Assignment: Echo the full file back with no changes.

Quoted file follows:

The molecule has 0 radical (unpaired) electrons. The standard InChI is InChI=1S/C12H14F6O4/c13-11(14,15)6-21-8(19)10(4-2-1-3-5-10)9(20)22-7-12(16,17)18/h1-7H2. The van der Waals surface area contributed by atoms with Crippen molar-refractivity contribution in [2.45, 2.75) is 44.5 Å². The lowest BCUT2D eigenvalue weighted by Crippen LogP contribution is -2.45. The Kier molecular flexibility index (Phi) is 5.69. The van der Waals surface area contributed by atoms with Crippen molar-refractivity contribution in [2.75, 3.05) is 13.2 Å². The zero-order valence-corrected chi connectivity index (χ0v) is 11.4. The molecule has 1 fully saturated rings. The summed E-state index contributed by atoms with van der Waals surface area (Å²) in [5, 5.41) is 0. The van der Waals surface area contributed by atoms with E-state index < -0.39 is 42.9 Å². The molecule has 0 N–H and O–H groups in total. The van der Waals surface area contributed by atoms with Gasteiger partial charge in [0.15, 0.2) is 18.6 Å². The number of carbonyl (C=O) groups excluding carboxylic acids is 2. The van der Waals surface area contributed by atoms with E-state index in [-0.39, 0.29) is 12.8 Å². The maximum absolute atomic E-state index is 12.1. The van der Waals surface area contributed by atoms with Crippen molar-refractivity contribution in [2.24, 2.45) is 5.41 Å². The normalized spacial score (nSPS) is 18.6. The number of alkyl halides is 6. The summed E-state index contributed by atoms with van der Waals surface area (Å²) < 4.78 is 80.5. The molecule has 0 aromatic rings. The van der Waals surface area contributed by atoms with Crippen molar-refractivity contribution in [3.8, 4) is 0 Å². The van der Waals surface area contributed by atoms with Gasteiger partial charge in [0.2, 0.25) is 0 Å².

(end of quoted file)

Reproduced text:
The molecule has 0 radical (unpaired) electrons. The standard InChI is InChI=1S/C12H14F6O4/c13-11(14,15)6-21-8(19)10(4-2-1-3-5-10)9(20)22-7-12(16,17)18/h1-7H2. The van der Waals surface area contributed by atoms with Crippen molar-refractivity contribution in [2.45, 2.75) is 44.5 Å². The lowest BCUT2D eigenvalue weighted by Crippen LogP contribution is -2.45. The Kier molecular flexibility index (Phi) is 5.69. The van der Waals surface area contributed by atoms with Crippen molar-refractivity contribution in [2.75, 3.05) is 13.2 Å². The zero-order valence-corrected chi connectivity index (χ0v) is 11.4. The molecule has 1 fully saturated rings. The summed E-state index contributed by atoms with van der Waals surface area (Å²) in [5, 5.41) is 0. The van der Waals surface area contributed by atoms with E-state index < -0.39 is 42.9 Å². The molecule has 0 N–H and O–H groups in total. The van der Waals surface area contributed by atoms with Gasteiger partial charge in [0.15, 0.2) is 18.6 Å². The number of carbonyl (C=O) groups excluding carboxylic acids is 2. The van der Waals surface area contributed by atoms with E-state index in [-0.39, 0.29) is 12.8 Å². The maximum absolute atomic E-state index is 12.1. The van der Waals surface area contributed by atoms with Crippen molar-refractivity contribution in [2.24, 2.45) is 5.41 Å². The normalized spacial score (nSPS) is 18.6. The number of alkyl halides is 6. The summed E-state index contributed by atoms with van der Waals surface area (Å²) < 4.78 is 80.5. The molecule has 0 aromatic rings. The van der Waals surface area contributed by atoms with Crippen molar-refractivity contribution in [3.8, 4) is 0 Å². The van der Waals surface area contributed by atoms with Gasteiger partial charge in [0.2, 0.25) is 0 Å².